Much of the civil infrastructure in the United States is old — including many of our water, sewer and storm lines. Many have been around for over five decades, and that’s a problem. Corrosion is one of the most important issues facing underground infrastructure around the country, and a recent study conducted by NACE International concluded that each year, corrosion costs the wastewater and water industries $36 billion. Sewer cameras are often used to spot corroded lines, but by then, the damage is done.
Underground pipelines can experience many different types of corrosion, including the following:
Selective Leaching or Dealloying
When this occurs, one element is removed from an alloy, and this problem is particularly common with brass pipes. When they dealloy, zinc is removed, leaving behind a copper pipe that is far weaker than its original state.
Sewer inspection equipment often spots eroded pipes. This is the most common cause of corrosion in sewer infrastructure, caused by a liquid flow that wears away at the material. A push camera inspection system may spot gullies, grooves and a distinct flow pattern on the pipe. Not only is erosion the most common type of corrosion, but it can also causes failures the fastest.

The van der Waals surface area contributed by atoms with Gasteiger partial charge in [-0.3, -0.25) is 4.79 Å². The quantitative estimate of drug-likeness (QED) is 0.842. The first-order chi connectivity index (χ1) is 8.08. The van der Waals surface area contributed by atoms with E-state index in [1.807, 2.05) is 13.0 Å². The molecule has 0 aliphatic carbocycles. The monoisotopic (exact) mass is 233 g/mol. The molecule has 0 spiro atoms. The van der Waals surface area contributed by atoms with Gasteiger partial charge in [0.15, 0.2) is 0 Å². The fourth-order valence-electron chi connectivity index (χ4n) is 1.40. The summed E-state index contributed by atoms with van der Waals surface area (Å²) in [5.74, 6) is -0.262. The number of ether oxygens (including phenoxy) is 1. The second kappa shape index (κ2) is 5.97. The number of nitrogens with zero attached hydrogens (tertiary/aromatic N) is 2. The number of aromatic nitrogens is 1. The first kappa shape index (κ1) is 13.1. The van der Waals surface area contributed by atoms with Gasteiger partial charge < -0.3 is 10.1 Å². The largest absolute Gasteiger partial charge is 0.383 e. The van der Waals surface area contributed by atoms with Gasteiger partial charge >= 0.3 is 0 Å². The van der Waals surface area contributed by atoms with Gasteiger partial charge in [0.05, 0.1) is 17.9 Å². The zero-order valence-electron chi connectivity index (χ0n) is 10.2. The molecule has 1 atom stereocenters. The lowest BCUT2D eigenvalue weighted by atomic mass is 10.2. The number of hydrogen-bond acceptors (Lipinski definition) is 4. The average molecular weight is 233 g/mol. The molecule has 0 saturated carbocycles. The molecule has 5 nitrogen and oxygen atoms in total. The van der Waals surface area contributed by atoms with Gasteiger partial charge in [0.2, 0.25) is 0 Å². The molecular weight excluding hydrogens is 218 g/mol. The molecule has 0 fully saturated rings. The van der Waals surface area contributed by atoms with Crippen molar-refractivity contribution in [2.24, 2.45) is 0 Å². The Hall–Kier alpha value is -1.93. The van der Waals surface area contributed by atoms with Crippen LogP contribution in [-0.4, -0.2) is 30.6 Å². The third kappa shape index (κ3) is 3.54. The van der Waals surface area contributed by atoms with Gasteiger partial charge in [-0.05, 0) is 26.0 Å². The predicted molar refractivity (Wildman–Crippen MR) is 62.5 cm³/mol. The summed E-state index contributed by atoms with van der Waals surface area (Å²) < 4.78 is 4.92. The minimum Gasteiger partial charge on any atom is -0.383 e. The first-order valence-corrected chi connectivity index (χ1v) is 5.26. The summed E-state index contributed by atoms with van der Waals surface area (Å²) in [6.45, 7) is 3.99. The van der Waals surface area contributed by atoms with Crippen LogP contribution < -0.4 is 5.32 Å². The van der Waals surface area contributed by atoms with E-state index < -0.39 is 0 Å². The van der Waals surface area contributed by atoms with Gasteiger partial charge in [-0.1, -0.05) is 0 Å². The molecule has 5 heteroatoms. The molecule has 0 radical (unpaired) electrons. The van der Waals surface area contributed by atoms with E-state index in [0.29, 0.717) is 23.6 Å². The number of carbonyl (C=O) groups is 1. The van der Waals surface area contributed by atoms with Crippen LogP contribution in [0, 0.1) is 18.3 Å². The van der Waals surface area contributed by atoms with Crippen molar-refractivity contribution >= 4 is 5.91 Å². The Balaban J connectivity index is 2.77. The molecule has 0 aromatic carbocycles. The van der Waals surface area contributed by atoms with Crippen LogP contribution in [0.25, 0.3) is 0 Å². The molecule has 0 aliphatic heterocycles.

Pitting is caused when small holes or divots form in the walls of a pipe. Often, they form close together and give the appearance of a rough sidewall. Even with sewer cameras, pitting can be tough to see because the divots are often covered by corrosion products and debris.
This occurs when two different metals meet and corrode upon immersion in a conductive or corrosive liquid. The less corrosion-resistant metal will start to degrade at a faster rate than normal.
Simple chemical tests can reveal the time of failure when caused by a uniform attack, when an electrochemical or chemical reaction leads to thinning of the pipe’s material.
These types of corrosion can affect all pipes, but some materials are more likely to corrode than others. According to Utah State University researchers, ductile iron and steel are most likely to fail due to corrosion. This is one of the most common pipe materials in sewer and water lines, making it clear that corrosion poses a serious risk to our nation’s underground infrastructure.
In addition to the economic costs of corrosion, safety and health also suffer. Materials can be leached into the water, causing issues like gastrointestinal problems, physical and mental delays and liver and kidney damage.
Learn More About our Sewer Cameras
Luckily, regular inspection can help spot corrosion so it can be stopped and repaired. Our team of experts is happy to connect you with the best sewer cameras for your needs. Contact us today to learn more.